Linux tends to make more use of 'magic' to decide what type a file is - it looks at the first few bytes and does some pattern-matching. That's a half way between MS looking at the filename extension and the Mac storing type information in structured 'resources' inside the file. (Does OS/X do that? I know MacOS did, back in the 80s and 90s).

    If you want a good-looking, modern, standards-compliant, fully-loaded operating system to get some work done, I'd recommend Ubuntu (or Kubuntu or Xubuntu). If you want to learn linux... to be honest, I'd recommend finding an old early Pentium (just make sure it has plenty of memory - some things always increase!) and install Slackware on it. Slackware is quite a basic Linux distro, and you'll have to occasionally open files with a text editor while you're using it. It's fantastic as a toolkit, and I won't have anything else on my servers - it's very simple, very clean.

    I keep an old Pentium 233MHz / 192MB RAM / 5GB HDD with Slackware on it connected to my network as a standby - it runs Apache/PHP and MySQL a treat, and serves my 'down for maintenance' pages and external SSH access when I take my servers down. There are very long waits involved when running Firefox on it(!) but I usually just use command lines on it to change settings, edit text files and connect to other servers.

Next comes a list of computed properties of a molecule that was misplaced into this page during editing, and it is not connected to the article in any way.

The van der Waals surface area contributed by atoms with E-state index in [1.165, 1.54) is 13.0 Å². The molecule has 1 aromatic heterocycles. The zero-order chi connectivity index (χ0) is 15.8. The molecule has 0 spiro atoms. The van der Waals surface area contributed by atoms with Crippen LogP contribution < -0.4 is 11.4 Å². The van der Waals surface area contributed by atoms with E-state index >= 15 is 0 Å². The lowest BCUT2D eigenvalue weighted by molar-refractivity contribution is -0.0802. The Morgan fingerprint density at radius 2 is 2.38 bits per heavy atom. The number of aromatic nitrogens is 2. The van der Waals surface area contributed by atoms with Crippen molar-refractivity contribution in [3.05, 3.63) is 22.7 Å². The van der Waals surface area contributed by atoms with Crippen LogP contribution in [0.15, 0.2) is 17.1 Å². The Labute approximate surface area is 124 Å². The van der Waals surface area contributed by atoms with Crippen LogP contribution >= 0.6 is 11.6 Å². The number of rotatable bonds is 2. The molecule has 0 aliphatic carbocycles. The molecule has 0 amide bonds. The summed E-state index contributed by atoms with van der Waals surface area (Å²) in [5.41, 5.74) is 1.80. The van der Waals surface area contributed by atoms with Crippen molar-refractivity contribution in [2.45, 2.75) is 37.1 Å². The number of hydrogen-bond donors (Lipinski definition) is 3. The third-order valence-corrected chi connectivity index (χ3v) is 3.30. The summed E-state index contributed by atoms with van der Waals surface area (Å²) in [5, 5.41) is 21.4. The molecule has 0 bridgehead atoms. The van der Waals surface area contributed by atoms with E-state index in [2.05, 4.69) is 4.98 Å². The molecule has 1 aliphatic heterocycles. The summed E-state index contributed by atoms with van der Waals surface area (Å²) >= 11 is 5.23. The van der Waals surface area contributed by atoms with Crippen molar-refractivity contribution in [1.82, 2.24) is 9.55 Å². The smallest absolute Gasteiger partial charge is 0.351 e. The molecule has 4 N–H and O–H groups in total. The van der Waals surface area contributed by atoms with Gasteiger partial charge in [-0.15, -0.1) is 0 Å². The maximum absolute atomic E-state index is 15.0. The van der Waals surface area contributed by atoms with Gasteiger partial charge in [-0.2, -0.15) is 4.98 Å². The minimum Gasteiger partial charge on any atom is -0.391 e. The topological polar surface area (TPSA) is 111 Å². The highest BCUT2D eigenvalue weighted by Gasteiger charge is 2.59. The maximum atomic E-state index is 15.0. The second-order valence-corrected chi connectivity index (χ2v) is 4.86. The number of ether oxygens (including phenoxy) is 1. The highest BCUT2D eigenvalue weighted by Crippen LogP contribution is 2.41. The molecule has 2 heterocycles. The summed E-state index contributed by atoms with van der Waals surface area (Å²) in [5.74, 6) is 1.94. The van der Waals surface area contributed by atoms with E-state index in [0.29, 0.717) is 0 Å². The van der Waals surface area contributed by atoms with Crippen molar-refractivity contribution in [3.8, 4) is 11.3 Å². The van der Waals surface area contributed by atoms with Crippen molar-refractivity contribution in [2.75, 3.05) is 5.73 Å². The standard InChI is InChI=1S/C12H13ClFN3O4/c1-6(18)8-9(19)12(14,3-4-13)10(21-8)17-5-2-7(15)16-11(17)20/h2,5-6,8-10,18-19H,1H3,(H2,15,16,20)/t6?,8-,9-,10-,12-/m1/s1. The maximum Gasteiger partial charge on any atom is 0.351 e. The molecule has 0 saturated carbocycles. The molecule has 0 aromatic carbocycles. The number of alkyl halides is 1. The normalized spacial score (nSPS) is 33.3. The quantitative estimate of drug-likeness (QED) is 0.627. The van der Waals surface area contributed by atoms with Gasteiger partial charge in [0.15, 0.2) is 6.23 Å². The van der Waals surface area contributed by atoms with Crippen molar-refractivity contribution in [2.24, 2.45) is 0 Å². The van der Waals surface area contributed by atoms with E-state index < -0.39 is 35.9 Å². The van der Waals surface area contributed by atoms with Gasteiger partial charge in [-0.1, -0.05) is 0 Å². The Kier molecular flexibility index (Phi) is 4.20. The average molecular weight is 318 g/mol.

And one last thing (too long already! Again!) if you were just curious about Ubuntu, you don't have to install it to try it out. You can burn a CD that will boot your PC into Ubuntu without touching the hard drive at all. You'll be able to open your files from your hard disk with Ubuntu applications to try them out. When you shutdown your PC and eject the CD, you'll be back to your original system.

  13. #13
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    Do anyone know how to use linux with VM machine????Any links?

  14. #14
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    how to use linux with VM machine
    Just download and install VirtualBox (you're using Windows, right?), then download a CD image (an ISO) of your favourite Linux distro (such as Ubuntu). Start VirtualBox and create a new VM for Ubuntu. Choose all the defaults. Before you start the new VM, mount the .ISO file you downloaded as the CDROM drive - there's an obvious option to allow you to do this.

    Start the VM, and it will boot from the ISO file on your PC as though it was a CD in a real CDROM drive. With Ubuntu, you can run Linux without installing it or install it to your (virtual) hard drive and then reboot. (your virtual machine)

    If you're running VirtualBox 'install to Hard Drive' installs it to a VIRTUAL HARD DRIVE and will NOT affect the rest of your system.

    If you burn the CD to a real CD, boot from it and 'install to Hard Drive' you will DESTROY ALL YOUR FILES!
    Last edited by Seanie; 11-04-2009 at 08:26 PM. Reason: Aiyah dying - what is the 'OpenDNS' instead of URLs about?

  15. #15
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    So...Macam mana saya nak install Opera web browser kat dalam Mandriva or Ubuntu saya.

    Saya nak guna Opera surf internet.

    I hope brother senie can help me with this ya.
    Thank you.